Crime and Stupidity in Lower Education

Maria Caya     At nine in the morning on June 6, 2013, 120 fourth and fifth graders, on an end-of-the-year field trip, descended upon a bowling alley in Janesville, Wisconsin. The students and their teacher chaperons from Washington Elem…

Maria Caya

     At nine in the morning on June 6, 2013, 120 fourth and fifth graders, on an end-of-the-year field trip, descended upon a bowling alley in Janesville, Wisconsin. The students and their teacher chaperons from Washington Elementary School took over River's Edge Bowl that morning.

     By 10:45 AM it became obvious that something was wrong with Maria Caya, one of the supervising adults. The 50-year-old teacher was acting so strange someone called her husband Steve to come and take her away. Steve picked up his wife at noon and drove her to the emergency room at Mercy Hospital and Trauma Center. Medical personnel determined that Caya's blood-alcohol level was at 0.27 percent, far higher than the state's driving under the influence law. The teacher admitted having consumed a bloody Mary that morning at six o'clock along with Ativan, a pill she took for anxiety. (One bloody Mary will not raise one's alcohol-blood percentage to 0.27.)

     On July 9, 2013, the school board unanimously voted to give Caya, upon her resignation from the school, a lump sum settlement of $18,452. The teacher took the money and resigned. In defending the payout, the school superintendent said that if they had fired the drunken teacher, and she had fought the dismissal, the legal costs would have exceeded the kiss-off money. Moreover, there was a chance Caya would have won reinstatement. School officers wanted this woman out of teaching, and this was the cheapest and most surefire way to accomplish that goal. (Of course there was nothing to stop Caya from applying for a job at another school district.)


Cynthia Ambrose

     On May 2, 2012, in Salinas, Texas, Salinas Elementary School teacher Barbara Ramirez took 6-year-old Aiden Neely to kindergarten teacher Cynthia Ambrose. The boy was in trouble because he had hit another student.

     With Barbara Ramirez looking on, Ambrose told her class of twenty students to form a line, and as each student passed by the pint-sized bully, to hit him. When the first kid gave Neely a light pat, the 44-year-old Ambrose said, "Come on, hit him  harder." The exercise came to a stop when the seventh kid in line hit Neely so hard in the back the boy started to cry. To the crying kid, Ambrose said, "See, that's how it feels to be bullied." (Ramirez, the teacher who witnessed this, could have punched Ambrose and said the same thing.)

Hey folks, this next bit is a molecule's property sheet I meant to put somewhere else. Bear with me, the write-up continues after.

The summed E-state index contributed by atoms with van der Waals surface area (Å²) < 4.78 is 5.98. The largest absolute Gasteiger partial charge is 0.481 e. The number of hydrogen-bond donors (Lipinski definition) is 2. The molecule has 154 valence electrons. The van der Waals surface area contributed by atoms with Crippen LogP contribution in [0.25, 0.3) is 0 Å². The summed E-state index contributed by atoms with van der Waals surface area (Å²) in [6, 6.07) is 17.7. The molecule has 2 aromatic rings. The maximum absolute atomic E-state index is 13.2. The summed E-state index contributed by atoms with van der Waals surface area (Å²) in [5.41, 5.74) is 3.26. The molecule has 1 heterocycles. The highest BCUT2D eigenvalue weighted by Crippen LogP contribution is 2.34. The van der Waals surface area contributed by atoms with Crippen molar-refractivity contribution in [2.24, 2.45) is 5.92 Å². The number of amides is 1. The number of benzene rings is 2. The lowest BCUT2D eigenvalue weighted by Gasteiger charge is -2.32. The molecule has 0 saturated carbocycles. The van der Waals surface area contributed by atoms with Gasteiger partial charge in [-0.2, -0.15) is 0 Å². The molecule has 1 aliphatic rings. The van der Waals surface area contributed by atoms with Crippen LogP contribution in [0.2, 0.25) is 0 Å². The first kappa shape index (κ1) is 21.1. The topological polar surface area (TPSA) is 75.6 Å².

Barbara Ramirez, perhaps to keep a fellow teacher out of trouble, did not report the incident to school authorities until sometime later when she overheard Ambrose telling a kid who had been pinched to pinch the other kid back. Ramirez, for not immediately reporting the bullying exercise, was placed on three days leave. She also received a letter of reprimand.

     Bexar County prosecutor Patrick Ballantyne charged Cynthia Ambrose with the misdemeanor offense of official oppression. At her arraignment, Ambrose pleaded not guilty.

     At Ambrose's trial, held in June 2013, Aiden Neely and Barbara Ramirez testified for the prosecution. The defendant took the stand on her own behalf. In giving their closing arguments to the jury, the prosecutor referred to the teacher's behavior as child abuse. The defense attorney portrayed it as a well-intentioned classroom exercise that had gotten a little out of hand. The jury found Ambrose guilty as charged.

     In August 2013, district judge Sid Harle, before imposing his sentence, said, "[You are] absolutely a parent's worst nightmare. They send their children and entrust you with them." Judge Harle sentenced the former teacher to 30 days in jail, but said she could either serve her time on work release, or spend weekends behind bars. The judge also placed Ambrose on probation for two years.

     Ambrose's criminal conviction did not end her teaching career. The Texas Education Agency suspended her for one year.


Malia Brook

     Malia Brooks, a married mother of two, taught sixth grade at the Garden Grove Elementary School in Simi Valley, a suburban community north of Los Angeles. In November 2012, Brooks began a sexual relationship with a 13-year-old male student. The affair lasted four months.

     In February 2013, following an investigation by the Simi Valley Police Department, a Los Angeles County prosecutor charged Brooks with one count of lewd act with a child, one count of oral copulation with a person under 14, and one count of genital penetration by a foreign object with a person under 14. Following her arrest, the teacher was incarcerated in the Los Angeles County Jail on $2 million bond.

     In June 2013, Malia Brooks resigned from teaching and pleaded guilty to all three charges. At her sentencing hearing in August, Brook's attorney told the judge that his client had suffered a "manic episode" that had been brought on by her own teenage sexual abuse. The judge sentenced the former teacher to six years in prison.

  

from http://jimfishertruecrime.blogspot.com/